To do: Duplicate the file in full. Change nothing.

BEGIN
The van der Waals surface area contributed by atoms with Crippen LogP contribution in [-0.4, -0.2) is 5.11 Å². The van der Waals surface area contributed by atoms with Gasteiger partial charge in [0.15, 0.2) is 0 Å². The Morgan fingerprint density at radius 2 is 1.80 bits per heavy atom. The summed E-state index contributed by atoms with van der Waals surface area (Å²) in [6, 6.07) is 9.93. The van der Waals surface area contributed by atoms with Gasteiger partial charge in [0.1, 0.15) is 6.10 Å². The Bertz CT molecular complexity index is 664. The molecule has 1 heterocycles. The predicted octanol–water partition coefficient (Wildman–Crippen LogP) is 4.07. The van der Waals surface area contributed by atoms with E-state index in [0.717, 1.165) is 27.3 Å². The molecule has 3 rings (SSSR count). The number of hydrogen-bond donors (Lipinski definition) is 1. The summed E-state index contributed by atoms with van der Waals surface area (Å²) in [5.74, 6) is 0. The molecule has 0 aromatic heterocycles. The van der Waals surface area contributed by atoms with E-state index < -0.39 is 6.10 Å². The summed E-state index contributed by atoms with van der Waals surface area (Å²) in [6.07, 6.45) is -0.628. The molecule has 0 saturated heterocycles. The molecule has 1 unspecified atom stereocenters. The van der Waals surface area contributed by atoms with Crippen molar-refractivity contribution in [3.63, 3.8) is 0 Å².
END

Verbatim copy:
The van der Waals surface area contributed by atoms with Crippen LogP contribution in [-0.4, -0.2) is 5.11 Å². The van der Waals surface area contributed by atoms with Gasteiger partial charge in [0.15, 0.2) is 0 Å². The Morgan fingerprint density at radius 2 is 1.80 bits per heavy atom. The summed E-state index contributed by atoms with van der Waals surface area (Å²) in [6, 6.07) is 9.93. The van der Waals surface area contributed by atoms with Gasteiger partial charge in [0.1, 0.15) is 6.10 Å². The Bertz CT molecular complexity index is 664. The molecule has 1 heterocycles. The predicted octanol–water partition coefficient (Wildman–Crippen LogP) is 4.07. The van der Waals surface area contributed by atoms with E-state index in [0.717, 1.165) is 27.3 Å². The molecule has 3 rings (SSSR count). The number of hydrogen-bond donors (Lipinski definition) is 1. The summed E-state index contributed by atoms with van der Waals surface area (Å²) in [5.74, 6) is 0. The molecule has 0 aromatic heterocycles. The van der Waals surface area contributed by atoms with E-state index < -0.39 is 6.10 Å². The summed E-state index contributed by atoms with van der Waals surface area (Å²) in [6.07, 6.45) is -0.628. The molecule has 0 saturated heterocycles. The molecule has 1 unspecified atom stereocenters. The van der Waals surface area contributed by atoms with Crippen molar-refractivity contribution in [3.63, 3.8) is 0 Å².